The off-season has grown hotter and hazier by the day, weighing down on hardcore NBA fans with shimmering heat and stifling humidity, soaking shirts with sweat and raising temperatures to dangerous heights as bad teams fight the urge to bid against themselves and summer league All Stars sign lucrative deals (in Europe). When these dog days arrive, hardcore fans are tasked with finding alternative means of entertainment; something to get them through until football season starts. This has always been something of a struggle for me — I am a hardcore fan of the NBA, if you couldn’t tell — and I’m finding that struggle has been greatly exacerbated now that I work a “real” job that requires me to live in my quaint but relatively quiet home town. I already work a lot. I’m too terrified to make new friends. And I’m too lazy to call my old friends. So it’s not surprising that I greatly miss the supremely athletic men who perform amazing feats of strength on my television and laptop screen. For me, they are handsomely paid security blankets for un-surefooted late-twentysomethings to rely upon, and each summer, I miss them dearly.
This summer, my main distraction has been the trials and tribulations of the San Francisco Giants, the baseball team I am ostensibly a fan of (this parenthetical interlude is only here so I don’t end my sentence with a preposition). Now, I’m hardly a baseball fan. It plays no role in my life, professionally or otherwise. I have no memories of going to the ball park with my dad (a Jewish hippy lawyer who has practiced Tai Chi for most of my waking life and whose childhood athletic memories invariably devolve into embittered stories about his father), and I certainly wasn’t going to be next great black Jewish left-fielder based upon my two or three years of little league experience (my great highlight was catching a fly ball, I think). I owned zero baseball cards, and never wore a mock jersey. Similarly, I never saw a game at Candlestick, nor have I seen a game at AT&T. I watched the team in 2002, when they went to the World Series, and 2003, when Barry Bonds was slugging home runs juicier than an over-ripe peach into McCovey Cove. I sort of watched from Seattle when they won their first one in 2010, but not until the World Series itself. Except for Barry Bonds or Buster Posey, I couldn’t tell you any other player on those team, or what position they played (save for former ace pitcher Jason Schmidt, who looked exactly like Jack from Nightmare Before Christmas).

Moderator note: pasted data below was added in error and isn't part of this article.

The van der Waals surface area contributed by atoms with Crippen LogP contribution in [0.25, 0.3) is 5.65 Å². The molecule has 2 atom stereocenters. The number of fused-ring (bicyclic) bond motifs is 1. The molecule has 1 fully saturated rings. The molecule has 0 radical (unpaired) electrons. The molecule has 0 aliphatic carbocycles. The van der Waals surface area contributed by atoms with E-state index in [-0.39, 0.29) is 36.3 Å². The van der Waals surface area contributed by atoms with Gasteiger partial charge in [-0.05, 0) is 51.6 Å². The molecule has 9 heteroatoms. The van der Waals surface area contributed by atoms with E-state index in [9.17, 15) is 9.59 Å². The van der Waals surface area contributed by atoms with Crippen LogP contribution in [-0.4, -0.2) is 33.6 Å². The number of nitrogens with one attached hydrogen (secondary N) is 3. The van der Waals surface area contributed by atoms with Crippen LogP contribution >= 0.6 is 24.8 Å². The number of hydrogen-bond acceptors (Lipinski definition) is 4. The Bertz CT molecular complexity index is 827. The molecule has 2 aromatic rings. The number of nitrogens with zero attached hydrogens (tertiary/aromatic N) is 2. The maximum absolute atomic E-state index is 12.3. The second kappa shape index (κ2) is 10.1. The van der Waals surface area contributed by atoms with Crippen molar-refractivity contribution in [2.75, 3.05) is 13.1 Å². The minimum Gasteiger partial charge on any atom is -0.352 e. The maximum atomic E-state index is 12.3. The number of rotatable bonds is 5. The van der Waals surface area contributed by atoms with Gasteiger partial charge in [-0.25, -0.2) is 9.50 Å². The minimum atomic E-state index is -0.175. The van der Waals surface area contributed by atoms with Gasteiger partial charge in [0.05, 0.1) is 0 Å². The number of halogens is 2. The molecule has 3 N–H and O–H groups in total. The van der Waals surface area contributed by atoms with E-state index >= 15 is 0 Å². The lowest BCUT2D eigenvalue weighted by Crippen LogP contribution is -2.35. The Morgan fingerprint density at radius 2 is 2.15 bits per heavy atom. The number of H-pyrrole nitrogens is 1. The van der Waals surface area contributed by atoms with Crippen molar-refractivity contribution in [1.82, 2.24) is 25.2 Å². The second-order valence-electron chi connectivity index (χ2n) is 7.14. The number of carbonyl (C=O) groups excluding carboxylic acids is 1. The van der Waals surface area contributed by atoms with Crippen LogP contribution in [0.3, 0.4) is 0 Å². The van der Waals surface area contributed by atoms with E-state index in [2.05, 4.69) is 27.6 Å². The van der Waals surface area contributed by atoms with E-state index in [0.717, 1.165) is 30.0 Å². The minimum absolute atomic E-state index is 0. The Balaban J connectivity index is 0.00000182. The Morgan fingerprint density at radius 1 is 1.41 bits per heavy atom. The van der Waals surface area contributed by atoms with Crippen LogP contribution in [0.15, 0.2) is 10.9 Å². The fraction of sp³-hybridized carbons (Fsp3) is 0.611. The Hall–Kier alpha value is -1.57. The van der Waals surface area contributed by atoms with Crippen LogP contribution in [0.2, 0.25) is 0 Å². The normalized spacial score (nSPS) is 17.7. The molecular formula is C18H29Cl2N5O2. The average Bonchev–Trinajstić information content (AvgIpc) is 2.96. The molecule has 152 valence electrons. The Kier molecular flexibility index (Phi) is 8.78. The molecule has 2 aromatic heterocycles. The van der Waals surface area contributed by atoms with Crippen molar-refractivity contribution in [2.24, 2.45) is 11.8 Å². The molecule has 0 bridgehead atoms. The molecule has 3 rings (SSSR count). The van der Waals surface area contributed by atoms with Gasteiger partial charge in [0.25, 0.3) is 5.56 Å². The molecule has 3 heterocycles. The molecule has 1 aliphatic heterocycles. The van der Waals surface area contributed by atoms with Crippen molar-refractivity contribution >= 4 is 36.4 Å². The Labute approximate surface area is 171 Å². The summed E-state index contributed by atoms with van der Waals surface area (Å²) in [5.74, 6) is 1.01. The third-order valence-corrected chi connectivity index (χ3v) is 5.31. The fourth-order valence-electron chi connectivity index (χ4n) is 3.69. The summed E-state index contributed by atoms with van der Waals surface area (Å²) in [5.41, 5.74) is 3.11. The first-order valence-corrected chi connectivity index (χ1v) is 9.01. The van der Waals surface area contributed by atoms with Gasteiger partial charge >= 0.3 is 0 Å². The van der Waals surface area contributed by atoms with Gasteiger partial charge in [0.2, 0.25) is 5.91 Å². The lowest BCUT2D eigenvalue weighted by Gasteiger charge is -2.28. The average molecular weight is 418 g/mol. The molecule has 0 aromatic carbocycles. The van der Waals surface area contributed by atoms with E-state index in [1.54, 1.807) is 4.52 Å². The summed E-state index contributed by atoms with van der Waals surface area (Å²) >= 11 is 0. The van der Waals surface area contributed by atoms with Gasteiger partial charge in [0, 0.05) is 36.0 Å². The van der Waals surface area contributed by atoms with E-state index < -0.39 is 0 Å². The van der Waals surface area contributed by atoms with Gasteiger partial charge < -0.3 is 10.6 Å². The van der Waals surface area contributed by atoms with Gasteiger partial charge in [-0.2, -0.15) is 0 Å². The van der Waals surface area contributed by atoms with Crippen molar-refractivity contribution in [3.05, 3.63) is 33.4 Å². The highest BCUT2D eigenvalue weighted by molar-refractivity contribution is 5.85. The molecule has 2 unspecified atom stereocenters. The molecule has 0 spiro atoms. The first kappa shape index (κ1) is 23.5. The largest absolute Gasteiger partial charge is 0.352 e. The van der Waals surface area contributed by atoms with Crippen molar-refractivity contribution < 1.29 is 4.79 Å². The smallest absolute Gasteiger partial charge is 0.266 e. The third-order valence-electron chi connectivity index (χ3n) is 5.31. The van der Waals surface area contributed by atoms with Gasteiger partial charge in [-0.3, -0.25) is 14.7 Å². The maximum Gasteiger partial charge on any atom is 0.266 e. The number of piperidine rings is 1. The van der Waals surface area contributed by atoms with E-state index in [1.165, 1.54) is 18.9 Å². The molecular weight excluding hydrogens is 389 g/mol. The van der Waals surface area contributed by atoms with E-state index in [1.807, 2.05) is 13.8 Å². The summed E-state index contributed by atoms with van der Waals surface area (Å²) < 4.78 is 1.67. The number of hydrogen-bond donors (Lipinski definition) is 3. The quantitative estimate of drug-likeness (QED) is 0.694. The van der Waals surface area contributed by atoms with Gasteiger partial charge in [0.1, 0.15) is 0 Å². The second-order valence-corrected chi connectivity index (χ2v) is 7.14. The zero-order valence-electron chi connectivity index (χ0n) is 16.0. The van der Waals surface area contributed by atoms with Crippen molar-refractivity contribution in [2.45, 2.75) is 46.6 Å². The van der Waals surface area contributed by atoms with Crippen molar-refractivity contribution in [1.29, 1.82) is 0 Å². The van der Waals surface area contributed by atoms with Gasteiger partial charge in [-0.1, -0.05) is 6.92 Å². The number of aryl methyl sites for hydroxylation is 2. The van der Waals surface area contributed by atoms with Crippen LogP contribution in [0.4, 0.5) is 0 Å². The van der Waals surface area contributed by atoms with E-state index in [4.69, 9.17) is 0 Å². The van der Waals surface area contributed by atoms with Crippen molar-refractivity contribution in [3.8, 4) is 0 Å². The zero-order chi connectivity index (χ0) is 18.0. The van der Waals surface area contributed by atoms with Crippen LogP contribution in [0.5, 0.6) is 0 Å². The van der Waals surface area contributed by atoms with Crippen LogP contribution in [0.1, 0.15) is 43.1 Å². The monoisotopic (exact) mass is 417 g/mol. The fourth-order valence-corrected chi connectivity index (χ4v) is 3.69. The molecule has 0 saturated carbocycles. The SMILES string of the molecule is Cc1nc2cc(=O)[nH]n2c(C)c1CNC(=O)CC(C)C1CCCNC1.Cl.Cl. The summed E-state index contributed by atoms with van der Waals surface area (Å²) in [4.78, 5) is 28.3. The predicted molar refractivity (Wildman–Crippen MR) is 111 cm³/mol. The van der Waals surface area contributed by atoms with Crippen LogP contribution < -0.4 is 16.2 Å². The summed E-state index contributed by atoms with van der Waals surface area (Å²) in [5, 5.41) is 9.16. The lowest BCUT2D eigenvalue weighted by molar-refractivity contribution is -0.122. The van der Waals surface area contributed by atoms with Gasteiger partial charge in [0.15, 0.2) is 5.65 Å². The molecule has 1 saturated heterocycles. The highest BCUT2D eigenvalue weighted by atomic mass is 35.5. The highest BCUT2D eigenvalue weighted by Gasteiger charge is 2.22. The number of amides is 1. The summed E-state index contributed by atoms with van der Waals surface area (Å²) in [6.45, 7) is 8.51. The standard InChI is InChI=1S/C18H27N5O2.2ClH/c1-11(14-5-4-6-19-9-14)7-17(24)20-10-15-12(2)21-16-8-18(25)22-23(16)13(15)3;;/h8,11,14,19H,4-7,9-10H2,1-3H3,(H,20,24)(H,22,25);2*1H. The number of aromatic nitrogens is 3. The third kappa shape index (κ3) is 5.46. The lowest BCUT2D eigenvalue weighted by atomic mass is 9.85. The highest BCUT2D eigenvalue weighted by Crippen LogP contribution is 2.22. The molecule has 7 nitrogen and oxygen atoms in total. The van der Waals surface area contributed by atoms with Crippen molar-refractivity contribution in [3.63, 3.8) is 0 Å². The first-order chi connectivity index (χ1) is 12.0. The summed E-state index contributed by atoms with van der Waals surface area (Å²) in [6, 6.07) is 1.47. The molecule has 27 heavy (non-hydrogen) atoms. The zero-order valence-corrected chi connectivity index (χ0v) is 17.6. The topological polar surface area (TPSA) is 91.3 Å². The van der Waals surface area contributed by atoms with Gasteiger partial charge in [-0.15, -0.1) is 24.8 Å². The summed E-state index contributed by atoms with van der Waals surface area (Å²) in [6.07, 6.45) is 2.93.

But that changed last year. Having arrived at my parents house with all of my earthly possessions — which, at that point, could still fit into my two-door Honda — with zero contacts and nothing but a desire to hibernate, I found the Giants. It was early August, and they were just starting to gel in a big way. Of course, it was a good year to jump on a bandwagon, as the Giants rode that momentum through the playoffs, through six different elimination games, and right over the Detroit Tigers to a second World Series win in three years. It was thrilling, and almost too perfect. Feeling no real rush to dive head first back into life in my home town, it was all too easy to find friends in some of the more lovable professional athletes I had ever witnessed. From the lovably rotund Pablo Sandoval to the endearingly gaunt Hunter Pence (who apparently had just arrived in a trade, someone made me hip to that fact on the radio, I think), to my personal favorite, the charismatic and flashy Sergio Romo I could find something to like in just about everyone. I happily let the iconic voices of Miller, Flemming, Kruk and Kuip explain the nuances of game and regale the players, through heart-stopping playoff games and frenzied World Series celebrations. It was like a new group of friends, a way to hold off the fear of an all-too-familiar frontier, and delay another too early night retreating to my childhood bedroom.